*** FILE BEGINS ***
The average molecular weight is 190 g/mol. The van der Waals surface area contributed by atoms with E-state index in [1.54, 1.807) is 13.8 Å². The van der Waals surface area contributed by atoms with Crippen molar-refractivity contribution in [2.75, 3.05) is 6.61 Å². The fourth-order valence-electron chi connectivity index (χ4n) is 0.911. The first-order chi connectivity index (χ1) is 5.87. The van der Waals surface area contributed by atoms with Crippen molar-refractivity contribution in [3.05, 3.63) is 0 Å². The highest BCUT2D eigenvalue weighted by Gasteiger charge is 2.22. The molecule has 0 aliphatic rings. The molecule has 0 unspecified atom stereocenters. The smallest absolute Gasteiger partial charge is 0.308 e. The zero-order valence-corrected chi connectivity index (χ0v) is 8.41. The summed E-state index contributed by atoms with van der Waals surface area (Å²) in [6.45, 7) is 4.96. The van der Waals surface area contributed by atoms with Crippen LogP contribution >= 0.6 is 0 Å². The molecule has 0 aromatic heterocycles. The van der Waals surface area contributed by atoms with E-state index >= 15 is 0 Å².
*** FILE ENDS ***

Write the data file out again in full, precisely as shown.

The average molecular weight is 190 g/mol. The van der Waals surface area contributed by atoms with E-state index in [1.54, 1.807) is 13.8 Å². The van der Waals surface area contributed by atoms with Crippen molar-refractivity contribution in [2.75, 3.05) is 6.61 Å². The fourth-order valence-electron chi connectivity index (χ4n) is 0.911. The first-order chi connectivity index (χ1) is 5.87. The van der Waals surface area contributed by atoms with Crippen molar-refractivity contribution in [3.05, 3.63) is 0 Å². The highest BCUT2D eigenvalue weighted by Gasteiger charge is 2.22. The molecule has 0 aliphatic rings. The molecule has 0 unspecified atom stereocenters. The smallest absolute Gasteiger partial charge is 0.308 e. The zero-order valence-corrected chi connectivity index (χ0v) is 8.41. The summed E-state index contributed by atoms with van der Waals surface area (Å²) in [6.45, 7) is 4.96. The van der Waals surface area contributed by atoms with Crippen LogP contribution >= 0.6 is 0 Å². The molecule has 0 aromatic heterocycles. The van der Waals surface area contributed by atoms with E-state index >= 15 is 0 Å².